Sometimes we think that we can only schedule to use the iPads when we feel confident enough, have practiced many times how to open, close, use the features in certain apps. We practice so much that we give up as insecurity increases exponentially when we give a thought about the students we have, the little time we have in our schedules, added to the responsibility of those devices in nervous hands.
Ruben Puentedura´s model for tech incorporation can be a relief for teachers in the sense that it is OK to start with substitution practices that enhance the learning experience towards a more informed and bold move towards transformative uses of tech in the classroom.
So, instead of the distress of considering tech possibilities and never having the fearlessness to try it, start with a fun and very simple activity and then move on to more challenging activities.
Did you know that in our CTJ iPads we have fantastic dictionaries you can use with your groups?
Here are some:
The first one on the list (LDOCE 5) is an expensive paid app which is worth every penny for the quality of its digital version - Longman Dictionary of Contemporary English 5th Edition.
You can´t imagine how much fun my teen students have had with this app. We searched for some words they were studying, I asked them to check the pronunciation of American x British English and to see if there was any relevant difference. They could see the words in use, including collocations and idiomatic expressions.
The activity was nothing new, but the teens spent some minutes having fun with the language and exploring the possibilities of use. We then played a game in which I´d say the word, they needed to check the meaning and come up with an example different from the dictionary´s.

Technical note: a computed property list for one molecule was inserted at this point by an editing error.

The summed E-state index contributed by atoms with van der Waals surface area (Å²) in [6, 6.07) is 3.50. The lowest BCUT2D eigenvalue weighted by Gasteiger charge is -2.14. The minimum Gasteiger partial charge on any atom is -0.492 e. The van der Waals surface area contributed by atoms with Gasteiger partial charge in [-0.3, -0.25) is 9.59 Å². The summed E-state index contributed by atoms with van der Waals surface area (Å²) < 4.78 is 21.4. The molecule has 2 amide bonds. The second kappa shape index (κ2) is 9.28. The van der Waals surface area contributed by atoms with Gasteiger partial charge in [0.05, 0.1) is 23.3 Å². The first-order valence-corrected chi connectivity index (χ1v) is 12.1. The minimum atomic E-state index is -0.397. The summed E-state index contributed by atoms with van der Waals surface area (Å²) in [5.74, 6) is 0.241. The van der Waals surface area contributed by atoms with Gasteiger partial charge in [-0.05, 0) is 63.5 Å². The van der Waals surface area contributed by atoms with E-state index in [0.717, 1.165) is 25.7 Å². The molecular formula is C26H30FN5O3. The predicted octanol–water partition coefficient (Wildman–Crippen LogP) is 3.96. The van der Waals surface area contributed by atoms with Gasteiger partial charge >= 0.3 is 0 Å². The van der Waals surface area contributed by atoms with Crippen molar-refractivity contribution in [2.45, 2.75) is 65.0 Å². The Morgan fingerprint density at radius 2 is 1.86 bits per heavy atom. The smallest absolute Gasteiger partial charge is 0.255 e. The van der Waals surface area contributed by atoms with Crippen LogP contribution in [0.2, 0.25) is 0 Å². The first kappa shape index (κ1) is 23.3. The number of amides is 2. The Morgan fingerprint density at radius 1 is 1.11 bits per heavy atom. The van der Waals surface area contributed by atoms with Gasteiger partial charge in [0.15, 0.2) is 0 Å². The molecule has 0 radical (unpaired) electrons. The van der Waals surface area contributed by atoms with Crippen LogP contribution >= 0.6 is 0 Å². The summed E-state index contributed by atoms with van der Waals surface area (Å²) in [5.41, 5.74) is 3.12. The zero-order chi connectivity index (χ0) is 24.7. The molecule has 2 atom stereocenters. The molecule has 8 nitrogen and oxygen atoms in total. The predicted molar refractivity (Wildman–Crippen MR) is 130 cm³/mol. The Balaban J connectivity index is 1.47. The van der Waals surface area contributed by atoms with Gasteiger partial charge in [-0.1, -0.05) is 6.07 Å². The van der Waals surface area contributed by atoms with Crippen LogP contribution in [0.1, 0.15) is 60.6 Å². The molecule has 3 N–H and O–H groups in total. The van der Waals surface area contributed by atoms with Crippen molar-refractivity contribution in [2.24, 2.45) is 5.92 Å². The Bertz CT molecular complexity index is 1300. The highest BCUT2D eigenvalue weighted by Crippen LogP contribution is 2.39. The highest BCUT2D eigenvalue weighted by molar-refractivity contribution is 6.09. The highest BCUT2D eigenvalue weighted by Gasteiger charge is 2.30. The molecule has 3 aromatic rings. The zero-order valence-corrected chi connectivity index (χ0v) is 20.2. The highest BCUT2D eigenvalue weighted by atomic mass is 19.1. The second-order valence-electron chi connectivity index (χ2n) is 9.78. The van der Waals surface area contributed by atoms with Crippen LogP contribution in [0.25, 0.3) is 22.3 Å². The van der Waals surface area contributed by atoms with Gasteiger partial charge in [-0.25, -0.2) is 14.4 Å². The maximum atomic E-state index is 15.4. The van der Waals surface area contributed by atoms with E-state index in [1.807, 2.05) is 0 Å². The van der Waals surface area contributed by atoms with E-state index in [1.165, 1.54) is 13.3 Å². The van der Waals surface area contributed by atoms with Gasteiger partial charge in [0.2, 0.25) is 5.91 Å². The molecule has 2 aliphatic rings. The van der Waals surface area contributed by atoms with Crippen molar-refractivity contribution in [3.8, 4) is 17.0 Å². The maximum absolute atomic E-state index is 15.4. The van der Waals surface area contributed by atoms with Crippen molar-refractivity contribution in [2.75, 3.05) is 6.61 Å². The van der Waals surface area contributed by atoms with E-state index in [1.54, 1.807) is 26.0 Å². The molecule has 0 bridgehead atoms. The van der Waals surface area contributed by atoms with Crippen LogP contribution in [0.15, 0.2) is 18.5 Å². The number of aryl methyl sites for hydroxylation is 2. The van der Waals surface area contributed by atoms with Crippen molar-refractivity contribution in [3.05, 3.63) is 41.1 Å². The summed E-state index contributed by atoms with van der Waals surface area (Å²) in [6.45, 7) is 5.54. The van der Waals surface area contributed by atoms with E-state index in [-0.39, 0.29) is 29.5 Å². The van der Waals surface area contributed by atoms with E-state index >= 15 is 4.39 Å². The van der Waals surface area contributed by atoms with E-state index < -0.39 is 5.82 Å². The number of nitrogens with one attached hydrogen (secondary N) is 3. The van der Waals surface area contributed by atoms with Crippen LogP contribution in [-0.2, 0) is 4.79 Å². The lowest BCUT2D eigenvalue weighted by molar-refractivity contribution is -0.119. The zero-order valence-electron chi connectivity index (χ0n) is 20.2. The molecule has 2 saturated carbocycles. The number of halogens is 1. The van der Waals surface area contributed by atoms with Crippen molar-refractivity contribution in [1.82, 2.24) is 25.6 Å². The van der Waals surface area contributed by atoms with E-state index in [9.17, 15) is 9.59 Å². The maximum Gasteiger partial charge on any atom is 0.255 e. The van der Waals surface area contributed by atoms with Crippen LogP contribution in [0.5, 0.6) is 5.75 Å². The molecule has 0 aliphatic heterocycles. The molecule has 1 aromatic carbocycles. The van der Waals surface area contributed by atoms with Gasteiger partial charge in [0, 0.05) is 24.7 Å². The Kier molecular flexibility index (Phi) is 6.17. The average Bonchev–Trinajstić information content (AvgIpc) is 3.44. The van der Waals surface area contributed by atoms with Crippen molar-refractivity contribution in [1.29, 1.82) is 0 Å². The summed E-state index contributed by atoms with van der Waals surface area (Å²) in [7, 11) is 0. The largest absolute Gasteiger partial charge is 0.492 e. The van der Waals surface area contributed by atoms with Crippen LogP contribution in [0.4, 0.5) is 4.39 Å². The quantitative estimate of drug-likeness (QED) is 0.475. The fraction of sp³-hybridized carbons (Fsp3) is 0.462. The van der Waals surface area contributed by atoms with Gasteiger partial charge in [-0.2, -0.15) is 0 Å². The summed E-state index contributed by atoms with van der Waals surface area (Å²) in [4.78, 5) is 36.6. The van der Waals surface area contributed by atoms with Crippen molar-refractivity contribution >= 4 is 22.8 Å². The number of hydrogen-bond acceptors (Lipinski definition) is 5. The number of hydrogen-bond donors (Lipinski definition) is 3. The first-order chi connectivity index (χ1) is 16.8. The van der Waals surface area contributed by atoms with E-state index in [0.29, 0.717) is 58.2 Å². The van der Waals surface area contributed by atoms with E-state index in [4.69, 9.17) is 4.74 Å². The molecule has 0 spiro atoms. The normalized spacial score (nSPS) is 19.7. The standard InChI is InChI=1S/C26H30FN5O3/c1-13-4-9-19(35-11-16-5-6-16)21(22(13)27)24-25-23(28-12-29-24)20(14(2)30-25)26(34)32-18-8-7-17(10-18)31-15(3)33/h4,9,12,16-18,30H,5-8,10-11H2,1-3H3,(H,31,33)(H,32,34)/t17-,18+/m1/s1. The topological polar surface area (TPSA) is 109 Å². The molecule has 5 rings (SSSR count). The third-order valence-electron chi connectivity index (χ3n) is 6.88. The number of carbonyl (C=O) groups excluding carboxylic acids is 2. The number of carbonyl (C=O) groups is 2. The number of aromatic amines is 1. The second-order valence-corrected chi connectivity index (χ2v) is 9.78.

Later in the semester, when they had to write paragraphs, they asked me if they could look up for synonyms in the dictionary!
Now, if it worked with a rambunctious group of teens, imagine exploring the wonders of the dictionary use with our adult groups! You could explore high frequency words (identified in red in the app); you could have a treasure hunt, pronunciation work, definition game. The world of possibilities using digital dictionaries in class is simply limitless...In addition to making your lessons more engaging, your students will start noticing the possibilities of the devices they use in their daily lives to learn English.
So, the first part of your tech integration ladder is done: substitution activities using a dictionary app.
Ready for the challenge?
What kinds of activities with dictionaries do you envision with your groups?
Let us know when you plan a lesson using the dictionary apps and what the outcomes were.
Tip: Dictionary.com is a very good free app that your students can download to their smartphones and tablets.